Blood and Tears: The Arab-Israeli Conflict (2007) - Pick
Othello (1966) - Pick
Romeo and Juliet (1936) - Pick
A Midsummer Night’s Dream (1935) - Pick
Wise words from Dave Barry: “You aren’t the only one who doesn’t understand the situation in the Middle East.”
For countless Americans who don’t know Hamas from Fatah, Isidore Rosmarin’s scrupulously nonpartisan documentary Blood and Tears: The Arab-Israeli Conflict, new this week on DVD from ThinkFilm, isn’t a bad place to start.
Blood and Tears recounts the history of the Israeli state from its 1948 founding to the Six-Day War of 1967, which led to Israeli control of the Gaza Strip and West Bank, to the Oslo Accords, to the present state of conflict. All sides, Palestinian and Israeli, militant and moderate, are explored in an impressive array of interviews, from Israeli prime ministers and Hamas leaders to ordinary Jewish and Muslim residents. The parts are impressive; the whole less so. Dramatic TV-style editing, a grating soundtrack, and a minimal narrative largely confined to awkward scrolls give the finished film a disjointed, amateurish feel. There are also a few jarring mistakes, such as the onscreen dictionary-style definitions of Judaism and Christianity that erroneously equate “the Old Testament” with “the Torah” and “the New Testament” with “the Gospels.”
Still, overall impressions emerge with some clarity. For one, the ongoing violence is in neither side’s interests, benefiting only a handful of leaders who use the conflict to hold onto power; for another, hope for the future lies in those on both sides who prefer peaceful coexistence to victory at all costs.
The latest DVD release of Kenneth Branagh’s Hamlet (a recent DVD Pick) not enough cinematic Shakespeare for you? Warner Bros, which released the Hamlet special edition, has also released a trio of older Shakespearean adaptations, available separately or in a boxed Shakespeare Collection with Hamlet. Most intriguing, and problematic, is the 1965 Othello starring Laurence Olivier and the other actors of the National Theater. Essentially a filmed version of the stage play, Othello showcases one of Olivier’s most impressive thespian achievements, affecting a baritone voice and a striding, military gait — all in realistic blackface that may be too uncomfortable for many.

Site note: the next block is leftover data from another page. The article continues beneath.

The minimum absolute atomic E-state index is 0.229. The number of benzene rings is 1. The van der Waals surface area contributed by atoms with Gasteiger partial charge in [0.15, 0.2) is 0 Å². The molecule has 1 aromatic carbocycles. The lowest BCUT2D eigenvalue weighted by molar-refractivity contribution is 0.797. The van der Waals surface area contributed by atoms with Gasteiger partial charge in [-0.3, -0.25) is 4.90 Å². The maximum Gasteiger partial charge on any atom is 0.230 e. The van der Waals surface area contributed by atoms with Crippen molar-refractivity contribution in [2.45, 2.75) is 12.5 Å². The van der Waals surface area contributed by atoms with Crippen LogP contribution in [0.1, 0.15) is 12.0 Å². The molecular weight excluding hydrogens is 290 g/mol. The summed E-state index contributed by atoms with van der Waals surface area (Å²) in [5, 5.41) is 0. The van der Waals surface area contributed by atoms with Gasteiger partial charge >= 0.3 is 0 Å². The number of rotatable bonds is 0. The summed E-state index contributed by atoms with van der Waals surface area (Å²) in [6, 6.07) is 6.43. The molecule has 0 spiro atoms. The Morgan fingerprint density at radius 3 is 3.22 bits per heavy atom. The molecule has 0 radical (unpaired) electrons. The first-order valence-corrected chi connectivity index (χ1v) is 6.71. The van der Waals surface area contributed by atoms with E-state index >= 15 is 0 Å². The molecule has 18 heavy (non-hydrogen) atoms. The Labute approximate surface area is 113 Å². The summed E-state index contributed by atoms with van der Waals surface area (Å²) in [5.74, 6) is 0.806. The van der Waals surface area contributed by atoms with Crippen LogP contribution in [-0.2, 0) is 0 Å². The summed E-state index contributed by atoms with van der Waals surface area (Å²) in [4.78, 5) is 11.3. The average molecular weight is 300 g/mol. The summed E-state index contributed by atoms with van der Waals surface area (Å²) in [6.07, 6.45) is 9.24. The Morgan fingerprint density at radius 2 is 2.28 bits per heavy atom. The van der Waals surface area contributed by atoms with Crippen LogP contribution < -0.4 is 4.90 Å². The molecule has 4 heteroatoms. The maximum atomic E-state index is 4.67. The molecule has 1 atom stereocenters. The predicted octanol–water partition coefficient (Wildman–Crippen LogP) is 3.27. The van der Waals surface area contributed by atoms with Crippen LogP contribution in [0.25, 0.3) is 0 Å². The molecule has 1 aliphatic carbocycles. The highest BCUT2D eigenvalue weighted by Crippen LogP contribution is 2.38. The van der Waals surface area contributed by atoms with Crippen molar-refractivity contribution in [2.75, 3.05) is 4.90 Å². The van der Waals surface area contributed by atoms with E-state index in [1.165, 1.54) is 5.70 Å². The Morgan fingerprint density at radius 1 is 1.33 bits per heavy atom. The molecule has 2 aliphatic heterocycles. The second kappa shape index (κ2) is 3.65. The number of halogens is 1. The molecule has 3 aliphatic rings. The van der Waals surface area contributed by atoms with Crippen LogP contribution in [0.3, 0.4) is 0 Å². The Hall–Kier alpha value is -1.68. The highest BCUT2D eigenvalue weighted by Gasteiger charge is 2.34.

“Women’s pictures” director George Cukor (Little Women, a Vatican list film) helmed the 1936 Romeo and Juliet. It was considered the best filmed adaptation of the play until Franco Zeffirelli came out with his version in 1968. Its great strength is its lush production values and strong performances; its great drawback is the maturity of its stars, Leslie Howard (42) and Norma Shearer (34).
Theatrical director Max Reinhardt took his first stab at film directing in the 1935 A Midsummer Night’s Dream, with mixed results. (Co-director William Dieterle and cinematographer Hal Mohr were brought in to help out). A mixed cast of British stage players (Olivia de Havilland as Hermia) and Warner regulars (Mickey Rooney as Puck) make for a bumpy but not unenjoyable ride.
Blood and Tears: Documentary urban-warfare violence including explosions, shootings and discussion of suicide bombings. Teens and up. Shakespeare Collection: Innuendo, stylized violence. Teens and up.